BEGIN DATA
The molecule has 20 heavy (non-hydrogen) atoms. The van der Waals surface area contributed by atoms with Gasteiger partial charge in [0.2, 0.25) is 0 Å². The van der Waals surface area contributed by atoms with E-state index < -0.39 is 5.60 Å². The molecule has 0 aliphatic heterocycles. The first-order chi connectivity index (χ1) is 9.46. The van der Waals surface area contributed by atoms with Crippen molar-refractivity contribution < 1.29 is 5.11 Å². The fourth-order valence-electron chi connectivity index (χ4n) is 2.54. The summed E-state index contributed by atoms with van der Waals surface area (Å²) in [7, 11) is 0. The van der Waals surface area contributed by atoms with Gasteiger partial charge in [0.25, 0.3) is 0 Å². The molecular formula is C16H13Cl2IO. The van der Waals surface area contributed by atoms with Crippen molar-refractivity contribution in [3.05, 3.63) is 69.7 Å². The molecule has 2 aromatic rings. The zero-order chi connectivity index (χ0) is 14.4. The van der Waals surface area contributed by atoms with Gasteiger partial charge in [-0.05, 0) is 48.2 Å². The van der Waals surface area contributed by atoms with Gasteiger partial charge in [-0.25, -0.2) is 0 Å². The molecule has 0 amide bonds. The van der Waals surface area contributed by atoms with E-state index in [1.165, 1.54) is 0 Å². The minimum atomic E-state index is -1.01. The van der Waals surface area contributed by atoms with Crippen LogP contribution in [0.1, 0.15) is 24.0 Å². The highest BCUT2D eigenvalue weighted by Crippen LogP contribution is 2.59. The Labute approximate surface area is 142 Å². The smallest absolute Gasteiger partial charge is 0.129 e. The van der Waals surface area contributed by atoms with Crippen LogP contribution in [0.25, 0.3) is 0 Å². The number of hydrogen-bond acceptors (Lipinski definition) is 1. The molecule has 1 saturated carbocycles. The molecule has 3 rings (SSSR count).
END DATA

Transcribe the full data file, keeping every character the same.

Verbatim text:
The molecule has 20 heavy (non-hydrogen) atoms. The van der Waals surface area contributed by atoms with Gasteiger partial charge in [0.2, 0.25) is 0 Å². The van der Waals surface area contributed by atoms with E-state index < -0.39 is 5.60 Å². The molecule has 0 aliphatic heterocycles. The first-order chi connectivity index (χ1) is 9.46. The van der Waals surface area contributed by atoms with Crippen molar-refractivity contribution < 1.29 is 5.11 Å². The fourth-order valence-electron chi connectivity index (χ4n) is 2.54. The summed E-state index contributed by atoms with van der Waals surface area (Å²) in [7, 11) is 0. The van der Waals surface area contributed by atoms with Gasteiger partial charge in [0.25, 0.3) is 0 Å². The molecular formula is C16H13Cl2IO. The van der Waals surface area contributed by atoms with Crippen molar-refractivity contribution in [3.05, 3.63) is 69.7 Å². The molecule has 2 aromatic rings. The zero-order chi connectivity index (χ0) is 14.4. The van der Waals surface area contributed by atoms with Gasteiger partial charge in [-0.05, 0) is 48.2 Å². The van der Waals surface area contributed by atoms with Gasteiger partial charge in [-0.25, -0.2) is 0 Å². The molecule has 0 amide bonds. The van der Waals surface area contributed by atoms with E-state index in [1.165, 1.54) is 0 Å². The minimum atomic E-state index is -1.01. The van der Waals surface area contributed by atoms with Crippen LogP contribution in [0.1, 0.15) is 24.0 Å². The highest BCUT2D eigenvalue weighted by Crippen LogP contribution is 2.59. The Labute approximate surface area is 142 Å². The smallest absolute Gasteiger partial charge is 0.129 e. The van der Waals surface area contributed by atoms with Crippen LogP contribution in [0.25, 0.3) is 0 Å². The number of hydrogen-bond acceptors (Lipinski definition) is 1. The molecule has 1 saturated carbocycles. The molecule has 3 rings (SSSR count).